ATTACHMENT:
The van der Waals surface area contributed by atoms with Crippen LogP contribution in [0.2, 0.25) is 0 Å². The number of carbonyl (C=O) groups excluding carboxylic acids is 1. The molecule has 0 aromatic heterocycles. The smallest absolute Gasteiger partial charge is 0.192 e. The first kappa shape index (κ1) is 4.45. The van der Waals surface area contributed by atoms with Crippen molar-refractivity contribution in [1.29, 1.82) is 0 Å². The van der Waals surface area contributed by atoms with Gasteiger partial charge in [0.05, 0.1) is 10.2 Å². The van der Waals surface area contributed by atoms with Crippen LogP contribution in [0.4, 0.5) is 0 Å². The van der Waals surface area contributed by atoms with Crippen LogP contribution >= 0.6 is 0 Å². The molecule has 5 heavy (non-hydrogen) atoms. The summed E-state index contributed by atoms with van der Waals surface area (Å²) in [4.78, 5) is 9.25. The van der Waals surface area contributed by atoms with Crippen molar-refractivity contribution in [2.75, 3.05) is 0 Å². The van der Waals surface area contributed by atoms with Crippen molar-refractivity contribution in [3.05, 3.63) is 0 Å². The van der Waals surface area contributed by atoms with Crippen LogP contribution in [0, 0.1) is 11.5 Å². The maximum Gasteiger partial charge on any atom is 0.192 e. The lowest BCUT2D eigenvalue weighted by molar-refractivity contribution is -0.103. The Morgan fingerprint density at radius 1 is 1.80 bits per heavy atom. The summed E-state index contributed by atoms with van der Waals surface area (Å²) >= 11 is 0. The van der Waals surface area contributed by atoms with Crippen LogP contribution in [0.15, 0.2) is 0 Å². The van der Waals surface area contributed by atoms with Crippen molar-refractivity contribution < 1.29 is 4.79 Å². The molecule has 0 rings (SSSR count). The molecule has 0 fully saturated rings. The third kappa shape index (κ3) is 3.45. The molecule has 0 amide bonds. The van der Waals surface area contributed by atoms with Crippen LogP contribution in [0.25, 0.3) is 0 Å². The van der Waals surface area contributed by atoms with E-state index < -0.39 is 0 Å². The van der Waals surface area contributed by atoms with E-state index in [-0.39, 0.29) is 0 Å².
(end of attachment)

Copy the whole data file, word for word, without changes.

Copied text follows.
The van der Waals surface area contributed by atoms with Crippen LogP contribution in [0.2, 0.25) is 0 Å². The number of carbonyl (C=O) groups excluding carboxylic acids is 1. The molecule has 0 aromatic heterocycles. The smallest absolute Gasteiger partial charge is 0.192 e. The first kappa shape index (κ1) is 4.45. The van der Waals surface area contributed by atoms with Crippen molar-refractivity contribution in [1.29, 1.82) is 0 Å². The van der Waals surface area contributed by atoms with Gasteiger partial charge in [0.05, 0.1) is 10.2 Å². The van der Waals surface area contributed by atoms with Crippen LogP contribution in [0.4, 0.5) is 0 Å². The van der Waals surface area contributed by atoms with Crippen LogP contribution >= 0.6 is 0 Å². The molecule has 5 heavy (non-hydrogen) atoms. The summed E-state index contributed by atoms with van der Waals surface area (Å²) in [4.78, 5) is 9.25. The van der Waals surface area contributed by atoms with Crippen molar-refractivity contribution in [2.75, 3.05) is 0 Å². The van der Waals surface area contributed by atoms with Crippen molar-refractivity contribution in [3.05, 3.63) is 0 Å². The van der Waals surface area contributed by atoms with Crippen LogP contribution in [0, 0.1) is 11.5 Å². The maximum Gasteiger partial charge on any atom is 0.192 e. The lowest BCUT2D eigenvalue weighted by molar-refractivity contribution is -0.103. The Morgan fingerprint density at radius 1 is 1.80 bits per heavy atom. The summed E-state index contributed by atoms with van der Waals surface area (Å²) >= 11 is 0. The van der Waals surface area contributed by atoms with Crippen LogP contribution in [0.15, 0.2) is 0 Å². The van der Waals surface area contributed by atoms with Crippen molar-refractivity contribution < 1.29 is 4.79 Å². The molecule has 0 rings (SSSR count). The molecule has 0 fully saturated rings. The third kappa shape index (κ3) is 3.45. The molecule has 0 amide bonds. The van der Waals surface area contributed by atoms with Crippen LogP contribution in [0.25, 0.3) is 0 Å². The van der Waals surface area contributed by atoms with E-state index < -0.39 is 0 Å². The van der Waals surface area contributed by atoms with E-state index in [-0.39, 0.29) is 0 Å².